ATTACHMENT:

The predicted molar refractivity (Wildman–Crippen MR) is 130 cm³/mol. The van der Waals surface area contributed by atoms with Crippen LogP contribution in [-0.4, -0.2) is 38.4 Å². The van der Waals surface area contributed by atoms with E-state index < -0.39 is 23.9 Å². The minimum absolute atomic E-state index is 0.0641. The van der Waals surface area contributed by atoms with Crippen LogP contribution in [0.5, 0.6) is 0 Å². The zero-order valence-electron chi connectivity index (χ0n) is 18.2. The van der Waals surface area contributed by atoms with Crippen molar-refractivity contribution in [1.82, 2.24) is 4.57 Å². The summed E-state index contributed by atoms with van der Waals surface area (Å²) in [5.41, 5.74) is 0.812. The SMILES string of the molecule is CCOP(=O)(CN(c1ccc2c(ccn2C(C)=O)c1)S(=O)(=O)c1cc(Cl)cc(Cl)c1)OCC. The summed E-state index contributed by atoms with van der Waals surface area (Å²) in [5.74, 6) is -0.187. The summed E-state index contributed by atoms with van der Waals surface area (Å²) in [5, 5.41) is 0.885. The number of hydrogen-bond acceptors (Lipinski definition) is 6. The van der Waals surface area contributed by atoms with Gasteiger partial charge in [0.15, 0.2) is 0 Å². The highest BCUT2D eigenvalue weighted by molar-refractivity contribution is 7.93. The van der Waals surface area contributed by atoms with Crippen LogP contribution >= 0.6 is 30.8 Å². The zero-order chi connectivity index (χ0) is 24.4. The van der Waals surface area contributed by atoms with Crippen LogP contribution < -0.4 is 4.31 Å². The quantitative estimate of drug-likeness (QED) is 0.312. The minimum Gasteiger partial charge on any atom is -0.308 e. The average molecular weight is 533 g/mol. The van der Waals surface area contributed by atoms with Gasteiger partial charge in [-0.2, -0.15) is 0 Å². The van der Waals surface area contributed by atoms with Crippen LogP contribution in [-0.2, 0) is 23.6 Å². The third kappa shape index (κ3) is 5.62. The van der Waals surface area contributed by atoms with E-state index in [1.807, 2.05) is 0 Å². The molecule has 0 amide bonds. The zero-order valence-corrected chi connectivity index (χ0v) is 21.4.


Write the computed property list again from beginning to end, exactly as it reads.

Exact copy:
The predicted molar refractivity (Wildman–Crippen MR) is 130 cm³/mol. The van der Waals surface area contributed by atoms with Crippen LogP contribution in [-0.4, -0.2) is 38.4 Å². The van der Waals surface area contributed by atoms with E-state index < -0.39 is 23.9 Å². The minimum absolute atomic E-state index is 0.0641. The van der Waals surface area contributed by atoms with Crippen LogP contribution in [0.5, 0.6) is 0 Å². The zero-order valence-electron chi connectivity index (χ0n) is 18.2. The van der Waals surface area contributed by atoms with Crippen molar-refractivity contribution in [1.82, 2.24) is 4.57 Å². The summed E-state index contributed by atoms with van der Waals surface area (Å²) in [5.41, 5.74) is 0.812. The SMILES string of the molecule is CCOP(=O)(CN(c1ccc2c(ccn2C(C)=O)c1)S(=O)(=O)c1cc(Cl)cc(Cl)c1)OCC. The summed E-state index contributed by atoms with van der Waals surface area (Å²) in [5.74, 6) is -0.187. The summed E-state index contributed by atoms with van der Waals surface area (Å²) in [5, 5.41) is 0.885. The number of hydrogen-bond acceptors (Lipinski definition) is 6. The van der Waals surface area contributed by atoms with Gasteiger partial charge in [0.15, 0.2) is 0 Å². The highest BCUT2D eigenvalue weighted by molar-refractivity contribution is 7.93. The van der Waals surface area contributed by atoms with Crippen LogP contribution >= 0.6 is 30.8 Å². The zero-order chi connectivity index (χ0) is 24.4. The van der Waals surface area contributed by atoms with Crippen LogP contribution < -0.4 is 4.31 Å². The quantitative estimate of drug-likeness (QED) is 0.312. The minimum Gasteiger partial charge on any atom is -0.308 e. The average molecular weight is 533 g/mol. The van der Waals surface area contributed by atoms with Gasteiger partial charge in [-0.2, -0.15) is 0 Å². The van der Waals surface area contributed by atoms with Crippen LogP contribution in [-0.2, 0) is 23.6 Å². The third kappa shape index (κ3) is 5.62. The van der Waals surface area contributed by atoms with E-state index in [1.807, 2.05) is 0 Å². The molecule has 0 amide bonds. The zero-order valence-corrected chi connectivity index (χ0v) is 21.4.